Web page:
Monday, March 30, 2015

That’s What I Call Saucy

As odd as it may seem now, there was once--back in the 1960s, early ’70s--a fairly profitable market for paperback fiction about spouse swapping. A good number of those novels came from William Hamling’s Greenleaf Publishing, which owned imprints such as Nightstand Books, Leisure Books, and Companion Books. Now-prominent authors on the order of Lawrence Block, Ed McBain, Donald E. Westlake, and Harlan Ellison wrote for those imprints (under noms de plume, of course). But most of the cover artwork seemed to be executed by Robert Bonfils.

Born in Kansas City, Missouri, back in 1922, Bonfils later served a stint with the U.S. Army during World War II, studied at the Art Institute of Chicago, and eventually went to work in Chicago for the prestigious art agency of Stevens, Hall, Biondi creating illustrations for advertisements, magazines, record jackets, and children’s books. During the 1960s--the “swinging ’60s,” remember--he started working for the Greenleaf imprints, turning out as many as 50 cover illustrations a month, many of them decorating vintage sleaze works such as Swap Now, Pay Later, The Swapping Urge, Swappers All, Make Her Swap, Acapulco Swap, and the distinctly non-Shakespearean The Swapping of the Shrew.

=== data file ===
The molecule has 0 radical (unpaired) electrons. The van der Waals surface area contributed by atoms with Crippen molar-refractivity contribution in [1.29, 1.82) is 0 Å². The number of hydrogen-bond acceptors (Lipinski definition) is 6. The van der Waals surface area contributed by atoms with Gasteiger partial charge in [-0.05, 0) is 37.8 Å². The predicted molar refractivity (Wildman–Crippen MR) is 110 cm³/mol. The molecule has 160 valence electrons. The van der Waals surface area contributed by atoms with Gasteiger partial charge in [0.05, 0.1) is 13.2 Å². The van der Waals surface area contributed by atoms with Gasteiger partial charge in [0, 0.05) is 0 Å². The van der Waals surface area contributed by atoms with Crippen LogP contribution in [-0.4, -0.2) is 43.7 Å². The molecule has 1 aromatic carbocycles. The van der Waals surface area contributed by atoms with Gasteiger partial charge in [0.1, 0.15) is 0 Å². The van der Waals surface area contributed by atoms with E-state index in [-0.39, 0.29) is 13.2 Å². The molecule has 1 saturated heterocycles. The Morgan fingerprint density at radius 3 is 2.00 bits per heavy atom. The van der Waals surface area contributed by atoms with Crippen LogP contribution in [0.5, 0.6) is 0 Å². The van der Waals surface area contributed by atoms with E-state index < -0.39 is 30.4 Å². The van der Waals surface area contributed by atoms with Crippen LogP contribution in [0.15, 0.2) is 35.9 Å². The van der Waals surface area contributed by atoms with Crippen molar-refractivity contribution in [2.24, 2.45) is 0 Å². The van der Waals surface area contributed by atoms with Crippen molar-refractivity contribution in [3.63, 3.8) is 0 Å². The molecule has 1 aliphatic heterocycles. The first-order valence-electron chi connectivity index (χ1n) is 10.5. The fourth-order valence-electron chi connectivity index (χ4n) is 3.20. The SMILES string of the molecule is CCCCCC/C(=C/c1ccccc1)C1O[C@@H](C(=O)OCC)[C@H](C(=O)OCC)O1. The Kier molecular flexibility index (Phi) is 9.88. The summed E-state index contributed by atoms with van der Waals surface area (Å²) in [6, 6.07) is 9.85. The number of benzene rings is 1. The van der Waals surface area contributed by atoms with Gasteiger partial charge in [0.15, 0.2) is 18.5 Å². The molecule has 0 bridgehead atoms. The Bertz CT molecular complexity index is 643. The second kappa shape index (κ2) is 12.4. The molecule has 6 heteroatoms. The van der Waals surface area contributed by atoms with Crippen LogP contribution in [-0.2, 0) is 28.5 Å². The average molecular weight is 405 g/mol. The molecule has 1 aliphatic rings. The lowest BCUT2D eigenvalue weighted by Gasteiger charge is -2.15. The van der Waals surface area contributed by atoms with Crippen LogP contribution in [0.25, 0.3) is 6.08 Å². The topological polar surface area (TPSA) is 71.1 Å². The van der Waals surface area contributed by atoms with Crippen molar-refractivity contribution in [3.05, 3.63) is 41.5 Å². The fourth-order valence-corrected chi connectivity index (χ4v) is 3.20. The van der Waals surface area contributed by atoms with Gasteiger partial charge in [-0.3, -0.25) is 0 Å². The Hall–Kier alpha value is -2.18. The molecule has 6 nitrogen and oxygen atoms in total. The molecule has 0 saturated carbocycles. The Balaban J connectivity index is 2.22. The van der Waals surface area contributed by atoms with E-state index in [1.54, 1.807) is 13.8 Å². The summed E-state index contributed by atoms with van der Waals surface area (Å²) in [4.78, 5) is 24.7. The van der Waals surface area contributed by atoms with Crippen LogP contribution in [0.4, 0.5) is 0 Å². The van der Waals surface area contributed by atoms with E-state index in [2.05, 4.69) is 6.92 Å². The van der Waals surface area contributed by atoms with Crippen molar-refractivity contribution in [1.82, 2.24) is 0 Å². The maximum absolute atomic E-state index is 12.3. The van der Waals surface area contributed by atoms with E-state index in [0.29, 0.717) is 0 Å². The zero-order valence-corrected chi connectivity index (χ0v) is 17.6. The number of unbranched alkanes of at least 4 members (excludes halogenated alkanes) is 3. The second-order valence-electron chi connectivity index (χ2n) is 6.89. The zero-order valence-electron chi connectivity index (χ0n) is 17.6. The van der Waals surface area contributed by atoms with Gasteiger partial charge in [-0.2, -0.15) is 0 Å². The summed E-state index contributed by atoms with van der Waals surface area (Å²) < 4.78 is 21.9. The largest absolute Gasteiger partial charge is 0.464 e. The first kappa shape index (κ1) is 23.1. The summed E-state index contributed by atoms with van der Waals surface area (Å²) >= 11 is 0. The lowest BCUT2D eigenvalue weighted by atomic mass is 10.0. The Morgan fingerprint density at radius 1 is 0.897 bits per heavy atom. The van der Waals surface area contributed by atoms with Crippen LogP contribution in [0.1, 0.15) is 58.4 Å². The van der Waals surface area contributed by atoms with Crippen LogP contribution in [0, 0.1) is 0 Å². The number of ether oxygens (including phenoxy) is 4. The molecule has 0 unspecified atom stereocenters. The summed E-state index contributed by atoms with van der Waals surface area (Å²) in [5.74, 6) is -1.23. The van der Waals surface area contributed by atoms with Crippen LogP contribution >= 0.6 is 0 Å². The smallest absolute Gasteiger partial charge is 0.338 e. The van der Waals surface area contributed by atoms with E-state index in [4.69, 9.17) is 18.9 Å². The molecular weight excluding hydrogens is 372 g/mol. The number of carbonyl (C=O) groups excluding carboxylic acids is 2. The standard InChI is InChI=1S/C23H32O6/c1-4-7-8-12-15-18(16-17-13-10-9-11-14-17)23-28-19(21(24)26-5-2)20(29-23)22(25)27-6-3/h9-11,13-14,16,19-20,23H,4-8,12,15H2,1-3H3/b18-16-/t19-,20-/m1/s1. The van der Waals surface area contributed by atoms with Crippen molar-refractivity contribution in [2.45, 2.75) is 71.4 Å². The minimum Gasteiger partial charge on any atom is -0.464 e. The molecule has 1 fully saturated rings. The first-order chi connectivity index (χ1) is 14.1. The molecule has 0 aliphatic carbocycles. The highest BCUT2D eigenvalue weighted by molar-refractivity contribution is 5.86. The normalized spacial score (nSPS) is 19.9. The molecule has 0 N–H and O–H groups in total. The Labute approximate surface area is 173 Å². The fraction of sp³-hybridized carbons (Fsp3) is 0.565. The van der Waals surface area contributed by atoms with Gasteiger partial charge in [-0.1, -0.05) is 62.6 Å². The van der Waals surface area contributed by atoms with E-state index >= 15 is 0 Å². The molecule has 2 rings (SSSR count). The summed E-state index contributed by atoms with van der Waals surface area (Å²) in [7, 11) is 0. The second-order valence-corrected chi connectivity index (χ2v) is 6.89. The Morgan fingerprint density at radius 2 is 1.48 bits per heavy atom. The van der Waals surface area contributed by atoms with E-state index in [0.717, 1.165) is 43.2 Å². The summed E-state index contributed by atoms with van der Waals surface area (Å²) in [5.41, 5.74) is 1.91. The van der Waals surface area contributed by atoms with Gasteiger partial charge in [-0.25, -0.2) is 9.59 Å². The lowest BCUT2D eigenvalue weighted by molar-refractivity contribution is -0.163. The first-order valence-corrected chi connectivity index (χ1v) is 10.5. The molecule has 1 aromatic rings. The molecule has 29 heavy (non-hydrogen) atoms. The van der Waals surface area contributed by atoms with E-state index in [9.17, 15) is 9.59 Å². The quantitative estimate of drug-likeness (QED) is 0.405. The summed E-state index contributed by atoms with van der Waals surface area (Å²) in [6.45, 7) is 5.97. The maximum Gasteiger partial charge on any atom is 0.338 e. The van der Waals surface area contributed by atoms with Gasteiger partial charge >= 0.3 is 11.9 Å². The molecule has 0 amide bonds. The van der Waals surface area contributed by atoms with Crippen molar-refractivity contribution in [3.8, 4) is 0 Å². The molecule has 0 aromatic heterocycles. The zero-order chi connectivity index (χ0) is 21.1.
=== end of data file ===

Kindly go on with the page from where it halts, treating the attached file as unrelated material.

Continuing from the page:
Bonfils’ artistry was generally far superior to the quality of the novels on which it featured (often uncredited), but his silliest, least appealing cover might have been for Spicy Meatball Swap, a 1971 Companion release credited to H.C. Hawkes (whose other titles included the literary classics For Couples Only and Threesomes, Foursomes, and Moresomes). Somehow it’s hard for me to imagine anybody looking at the cover of Spicy Meatball Swap on a newsstand--or, more likely, tucked onto a shelf in some poorly lighted back room of a bookstore--and thinking, Oh, yeah! I have to read that immediately! Or maybe after lunch ...

1 comment:

Gerard Saylor said...

That cover is great. It somehow seems lewder than the usual pulp covers.